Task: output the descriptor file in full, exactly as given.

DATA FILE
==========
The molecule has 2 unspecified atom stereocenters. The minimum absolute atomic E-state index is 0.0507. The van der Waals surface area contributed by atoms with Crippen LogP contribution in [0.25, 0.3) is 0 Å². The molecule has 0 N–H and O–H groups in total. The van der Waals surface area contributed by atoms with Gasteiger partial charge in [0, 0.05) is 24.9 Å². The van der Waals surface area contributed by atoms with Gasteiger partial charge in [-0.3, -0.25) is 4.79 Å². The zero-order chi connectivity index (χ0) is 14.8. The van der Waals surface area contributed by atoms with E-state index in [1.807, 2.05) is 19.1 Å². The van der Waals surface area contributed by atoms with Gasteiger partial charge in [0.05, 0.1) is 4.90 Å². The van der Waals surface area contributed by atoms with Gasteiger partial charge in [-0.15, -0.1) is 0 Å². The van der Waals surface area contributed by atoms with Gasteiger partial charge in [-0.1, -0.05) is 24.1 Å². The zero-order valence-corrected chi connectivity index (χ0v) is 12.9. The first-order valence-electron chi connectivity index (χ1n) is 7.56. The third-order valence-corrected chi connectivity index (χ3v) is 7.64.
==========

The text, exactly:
The molecule has 2 unspecified atom stereocenters. The minimum absolute atomic E-state index is 0.0507. The van der Waals surface area contributed by atoms with Crippen LogP contribution in [0.25, 0.3) is 0 Å². The molecule has 0 N–H and O–H groups in total. The van der Waals surface area contributed by atoms with Gasteiger partial charge in [0, 0.05) is 24.9 Å². The van der Waals surface area contributed by atoms with Gasteiger partial charge in [-0.3, -0.25) is 4.79 Å². The zero-order chi connectivity index (χ0) is 14.8. The van der Waals surface area contributed by atoms with E-state index in [1.807, 2.05) is 19.1 Å². The van der Waals surface area contributed by atoms with Gasteiger partial charge in [0.05, 0.1) is 4.90 Å². The van der Waals surface area contributed by atoms with Gasteiger partial charge in [-0.15, -0.1) is 0 Å². The van der Waals surface area contributed by atoms with Gasteiger partial charge in [-0.1, -0.05) is 24.1 Å². The zero-order valence-corrected chi connectivity index (χ0v) is 12.9. The first-order valence-electron chi connectivity index (χ1n) is 7.56. The third-order valence-corrected chi connectivity index (χ3v) is 7.64.